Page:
This volume is primarily a compilation of papers delivered at a theological conference in 2009 at Beeson Divinity School of Samford University, Birmingham, Alabama. Its editor, Timothy George, is the dean of the school, a historical theologian by training, and a well-known voice in the world of evangelicalism. The conference theme was inspired by the writings of Jaroslav Pelikan, who viewed the creeds as expressions of Christian belief and identity and stressed their importance for unifying Christianity. The book is dedicated to the memory of Pelikan and includes as its final chapter a tribute to the late Yale historian.
The central argument of most of these essays is that evangelicals need to recapture an appreciation of and an identification with the ancient apostolic witness to the faith, or the Great Tradition, as it is often called. The Nicene Creed is the standard that most of the writers have in mind for recapturing that appreciation, though at least one writer, Gerald Bray, an Anglican, argues for the recovery of the Athanasian Creed. None of the writers suggests that the way forward is to return to Rome (Catholicism) or Constantinople (Orthodoxy). Rather, evangelicalism is viewed as a “renewal movement within the one, holy, catholic, and apostolic church” (George, p. xix).
Many of the essays reflect “in house” matters that concern evangelicals. For example, evangelicals have often been suspicious of appeals to tradition, claiming “no creed but the Bible.” In one chapter Carl Beckwith rightly notes that the Reformers themselves knew that the creeds were faithful summaries of scripture and saw no inherent conflict between sola scriptura and the need for creeds. In an excellent chapter that complements his other writings on the subject, Steven Harmon explores two crucial questions: Which elements might evangelicals embrace in the ancient tradition without betraying their own identity, and how are those elements decided upon (the problem of an evangelical “magisterium”)? In an interesting chapter on the so-called “emerging church” movement, Mark DeVine argues that the movement’s attempt to focus on church life rather than doctrine is short-sighted. If the emergent church wishes to recapture the life of the ancient church, DeVine believes that such retrieval must include doctrinal formulations.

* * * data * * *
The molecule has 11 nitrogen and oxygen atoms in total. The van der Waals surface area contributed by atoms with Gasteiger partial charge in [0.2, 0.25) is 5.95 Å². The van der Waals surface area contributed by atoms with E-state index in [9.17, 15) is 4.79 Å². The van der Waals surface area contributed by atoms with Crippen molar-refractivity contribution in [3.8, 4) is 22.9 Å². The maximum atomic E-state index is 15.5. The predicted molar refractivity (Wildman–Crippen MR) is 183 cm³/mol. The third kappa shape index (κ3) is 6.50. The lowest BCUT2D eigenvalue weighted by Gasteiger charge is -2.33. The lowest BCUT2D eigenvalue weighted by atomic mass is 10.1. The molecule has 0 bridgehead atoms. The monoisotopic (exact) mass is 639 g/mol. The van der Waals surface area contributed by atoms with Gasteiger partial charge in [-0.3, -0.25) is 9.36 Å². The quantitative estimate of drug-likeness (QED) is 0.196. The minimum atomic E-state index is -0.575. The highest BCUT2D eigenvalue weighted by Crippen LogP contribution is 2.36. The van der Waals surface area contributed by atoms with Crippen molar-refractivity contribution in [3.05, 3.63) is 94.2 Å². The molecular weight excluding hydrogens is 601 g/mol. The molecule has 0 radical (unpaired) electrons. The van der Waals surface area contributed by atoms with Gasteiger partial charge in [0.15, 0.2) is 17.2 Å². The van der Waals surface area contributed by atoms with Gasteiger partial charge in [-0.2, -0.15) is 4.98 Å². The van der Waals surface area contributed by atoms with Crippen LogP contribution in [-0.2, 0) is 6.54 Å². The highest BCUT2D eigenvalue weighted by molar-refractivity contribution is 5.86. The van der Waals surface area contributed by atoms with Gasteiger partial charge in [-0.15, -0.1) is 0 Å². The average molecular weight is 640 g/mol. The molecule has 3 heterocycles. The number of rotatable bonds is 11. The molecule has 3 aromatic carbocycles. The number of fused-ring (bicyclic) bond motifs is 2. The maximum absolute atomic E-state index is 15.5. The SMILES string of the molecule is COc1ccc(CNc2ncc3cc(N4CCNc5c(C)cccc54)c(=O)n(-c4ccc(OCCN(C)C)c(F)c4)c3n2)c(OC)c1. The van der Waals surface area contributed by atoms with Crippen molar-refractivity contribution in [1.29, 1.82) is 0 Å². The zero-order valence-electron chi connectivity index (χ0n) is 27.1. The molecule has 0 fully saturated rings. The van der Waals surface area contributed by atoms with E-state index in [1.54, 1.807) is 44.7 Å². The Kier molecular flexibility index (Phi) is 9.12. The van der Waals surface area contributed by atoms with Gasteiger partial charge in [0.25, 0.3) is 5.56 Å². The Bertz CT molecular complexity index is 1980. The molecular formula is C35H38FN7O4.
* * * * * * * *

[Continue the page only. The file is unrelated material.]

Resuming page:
The fact that this book even exists indicates that there is a movement among some evangelicals to reclaim an apostolic heritage that has often been ignored. It is hard to say how large this movement is, or whether or not it is mostly affiliated with Baptists of a certain theological perspective and disposition. Of the sixteen contributors in the book, all but four are either Baptist or have some connection with a Baptist-supported institution. Additionally, it has to be noted that some who have engaged in a retrieval of the Great Tradition ultimately found their ecclesiastical home outside of evangelicalism. Finally, these papers represent the thoughtful reflections of evangelicals who largely work in the academy. How would a “return to the Fathers” be received in the average Baptist church? The contributors are to be applauded for this effort to find in the creeds an ecumenical rallying point. However, my guess is that their next and more difficult effort will be to convince the people in their own churches.